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Keywords:

  • horse;
  • generalised seizure;
  • focal seizure;
  • epilepsy

Summary

Reasons for performing the study

Although many studies have been performed to classify seizures by type in man and small animals, a similar study in horses is lacking.

Objectives

The aims of this study were as follows: 1) to characterise the distribution of seizure types in 104 horses presented for seizure disorders to a referral veterinary hospital; and 2) to characterise the various types of seizures by identifying associated clinical factors.

Study design

Retrospective analysis of clinical records.

Methods

Seizures were classified based on seizure type, according to the most recent accepted definitions in both human and small animal epileptology. History, clinical and neurological examinations, diagnostic investigations and post mortem examinations, when available, were recorded for univariable and multivariable logistic regression analyses.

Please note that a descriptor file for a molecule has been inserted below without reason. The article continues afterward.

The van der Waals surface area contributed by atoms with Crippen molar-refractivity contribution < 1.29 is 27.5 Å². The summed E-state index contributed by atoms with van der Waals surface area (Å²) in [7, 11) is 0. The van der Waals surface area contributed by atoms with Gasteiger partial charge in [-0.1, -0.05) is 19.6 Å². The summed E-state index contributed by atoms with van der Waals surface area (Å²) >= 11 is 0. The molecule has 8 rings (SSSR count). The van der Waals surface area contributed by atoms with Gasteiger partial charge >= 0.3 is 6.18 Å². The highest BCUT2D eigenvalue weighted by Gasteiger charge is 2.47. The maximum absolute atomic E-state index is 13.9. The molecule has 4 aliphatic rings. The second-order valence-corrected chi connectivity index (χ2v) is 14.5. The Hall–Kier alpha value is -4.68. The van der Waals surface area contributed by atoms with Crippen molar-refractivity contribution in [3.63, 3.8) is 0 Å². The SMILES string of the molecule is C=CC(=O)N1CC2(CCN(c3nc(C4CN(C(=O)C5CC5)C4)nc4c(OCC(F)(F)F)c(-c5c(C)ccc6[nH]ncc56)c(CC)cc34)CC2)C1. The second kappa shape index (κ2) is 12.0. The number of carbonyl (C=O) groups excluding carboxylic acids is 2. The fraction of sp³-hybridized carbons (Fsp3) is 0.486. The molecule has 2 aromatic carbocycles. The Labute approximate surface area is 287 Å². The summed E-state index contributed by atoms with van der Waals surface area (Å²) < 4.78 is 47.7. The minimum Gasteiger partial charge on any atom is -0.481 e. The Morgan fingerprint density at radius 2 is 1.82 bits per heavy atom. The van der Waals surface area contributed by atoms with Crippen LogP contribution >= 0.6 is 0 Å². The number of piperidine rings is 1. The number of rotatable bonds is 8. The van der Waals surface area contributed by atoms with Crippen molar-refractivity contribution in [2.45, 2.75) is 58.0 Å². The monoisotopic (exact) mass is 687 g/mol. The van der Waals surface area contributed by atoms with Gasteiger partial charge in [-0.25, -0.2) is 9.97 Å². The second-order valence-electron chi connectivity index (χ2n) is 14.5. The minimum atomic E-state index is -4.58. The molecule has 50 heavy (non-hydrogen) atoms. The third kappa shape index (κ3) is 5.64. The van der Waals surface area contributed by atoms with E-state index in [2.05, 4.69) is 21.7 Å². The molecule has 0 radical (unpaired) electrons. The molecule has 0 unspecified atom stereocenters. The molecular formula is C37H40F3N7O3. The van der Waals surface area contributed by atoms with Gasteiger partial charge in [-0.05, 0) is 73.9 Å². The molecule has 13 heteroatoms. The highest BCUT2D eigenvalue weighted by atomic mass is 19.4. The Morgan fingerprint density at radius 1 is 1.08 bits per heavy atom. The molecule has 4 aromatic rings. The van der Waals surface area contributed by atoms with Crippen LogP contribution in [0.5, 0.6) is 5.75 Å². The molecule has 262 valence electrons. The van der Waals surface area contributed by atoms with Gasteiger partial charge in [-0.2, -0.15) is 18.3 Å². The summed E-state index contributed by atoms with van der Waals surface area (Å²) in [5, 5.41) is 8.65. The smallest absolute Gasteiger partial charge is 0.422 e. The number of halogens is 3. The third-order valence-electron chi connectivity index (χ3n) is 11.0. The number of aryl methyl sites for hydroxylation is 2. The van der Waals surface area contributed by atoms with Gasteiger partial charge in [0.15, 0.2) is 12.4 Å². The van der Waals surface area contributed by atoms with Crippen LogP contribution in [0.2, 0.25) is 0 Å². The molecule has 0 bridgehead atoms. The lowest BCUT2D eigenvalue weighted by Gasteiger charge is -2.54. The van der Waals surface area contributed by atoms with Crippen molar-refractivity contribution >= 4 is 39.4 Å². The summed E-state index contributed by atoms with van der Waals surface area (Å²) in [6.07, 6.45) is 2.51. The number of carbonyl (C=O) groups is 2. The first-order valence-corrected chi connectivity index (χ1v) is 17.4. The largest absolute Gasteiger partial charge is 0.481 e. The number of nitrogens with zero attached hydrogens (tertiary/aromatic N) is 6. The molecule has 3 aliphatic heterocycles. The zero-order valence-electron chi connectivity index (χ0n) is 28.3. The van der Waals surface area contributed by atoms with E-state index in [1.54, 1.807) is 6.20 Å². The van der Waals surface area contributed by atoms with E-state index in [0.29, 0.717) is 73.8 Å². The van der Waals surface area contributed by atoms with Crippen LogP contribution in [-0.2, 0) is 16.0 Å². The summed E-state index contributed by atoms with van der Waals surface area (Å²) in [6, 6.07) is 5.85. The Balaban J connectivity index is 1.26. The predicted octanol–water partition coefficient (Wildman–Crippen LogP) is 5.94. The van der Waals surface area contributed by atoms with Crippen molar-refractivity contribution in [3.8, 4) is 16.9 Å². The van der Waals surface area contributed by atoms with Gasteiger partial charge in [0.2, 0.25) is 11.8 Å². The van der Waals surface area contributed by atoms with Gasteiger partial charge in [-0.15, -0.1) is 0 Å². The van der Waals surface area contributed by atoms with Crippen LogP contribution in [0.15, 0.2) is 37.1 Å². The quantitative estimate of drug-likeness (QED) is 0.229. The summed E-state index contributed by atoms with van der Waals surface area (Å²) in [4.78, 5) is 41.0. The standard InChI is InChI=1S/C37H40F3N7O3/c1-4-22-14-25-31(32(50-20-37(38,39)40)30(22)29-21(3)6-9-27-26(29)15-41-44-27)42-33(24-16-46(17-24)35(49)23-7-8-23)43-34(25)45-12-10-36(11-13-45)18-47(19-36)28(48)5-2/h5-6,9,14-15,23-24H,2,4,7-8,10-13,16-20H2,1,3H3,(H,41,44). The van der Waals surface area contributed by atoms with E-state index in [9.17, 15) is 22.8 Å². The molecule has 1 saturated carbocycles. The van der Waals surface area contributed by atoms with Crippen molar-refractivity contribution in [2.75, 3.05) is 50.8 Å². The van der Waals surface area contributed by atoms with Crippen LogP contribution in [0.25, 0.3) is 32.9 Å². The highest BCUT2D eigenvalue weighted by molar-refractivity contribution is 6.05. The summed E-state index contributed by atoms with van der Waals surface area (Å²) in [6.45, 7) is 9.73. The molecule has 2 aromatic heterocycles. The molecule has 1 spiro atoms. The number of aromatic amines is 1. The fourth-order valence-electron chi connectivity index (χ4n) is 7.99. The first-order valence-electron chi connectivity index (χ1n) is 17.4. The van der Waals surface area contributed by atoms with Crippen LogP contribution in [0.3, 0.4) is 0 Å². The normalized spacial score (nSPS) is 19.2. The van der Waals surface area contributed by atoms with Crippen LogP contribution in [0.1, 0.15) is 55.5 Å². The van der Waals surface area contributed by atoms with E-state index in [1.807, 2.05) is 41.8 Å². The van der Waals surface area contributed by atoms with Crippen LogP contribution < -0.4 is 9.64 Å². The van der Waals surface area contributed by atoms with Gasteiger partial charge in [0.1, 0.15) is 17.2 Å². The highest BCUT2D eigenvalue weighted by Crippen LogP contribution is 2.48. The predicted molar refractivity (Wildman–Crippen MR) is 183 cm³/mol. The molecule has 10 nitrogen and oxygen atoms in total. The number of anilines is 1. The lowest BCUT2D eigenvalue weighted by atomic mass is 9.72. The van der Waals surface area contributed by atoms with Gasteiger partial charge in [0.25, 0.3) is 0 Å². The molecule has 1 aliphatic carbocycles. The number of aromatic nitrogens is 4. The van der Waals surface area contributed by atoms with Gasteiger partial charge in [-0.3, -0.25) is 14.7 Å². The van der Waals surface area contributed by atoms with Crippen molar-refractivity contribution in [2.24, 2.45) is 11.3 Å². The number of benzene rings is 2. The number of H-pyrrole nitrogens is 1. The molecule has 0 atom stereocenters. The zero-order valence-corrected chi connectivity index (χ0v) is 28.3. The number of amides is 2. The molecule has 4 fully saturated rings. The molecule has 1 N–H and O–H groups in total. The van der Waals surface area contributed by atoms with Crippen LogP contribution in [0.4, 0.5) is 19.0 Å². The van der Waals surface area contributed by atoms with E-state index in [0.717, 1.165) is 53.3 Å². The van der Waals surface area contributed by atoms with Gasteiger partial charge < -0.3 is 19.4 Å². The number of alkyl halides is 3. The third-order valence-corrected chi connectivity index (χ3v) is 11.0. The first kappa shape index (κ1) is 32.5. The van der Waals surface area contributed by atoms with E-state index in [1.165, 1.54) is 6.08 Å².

Results

Seizures were categorised as primary generalised in 23% of horses, focal without secondary generalisation in 42% of cases and secondary generalised in 24% of cases. The type of seizure could not be classified in 11% of cases. Significant associations were found between seizure type and the following characteristics: 1) gender; 2) frequency of seizures; and 3) presence of seizures during hospitalisation. Seizure type was not significantly associated with aetiology. For a horse with recurrent seizures, the odds of having focal seizures was 3.7 times higher (P = 0.02) than in a similar horse with nonrecurring seizures in the final logistic regression model.

Conclusions

The majority of the seizures described were focal seizures with or without secondary generalisation. The clinical presentation was independent of the underlying disease.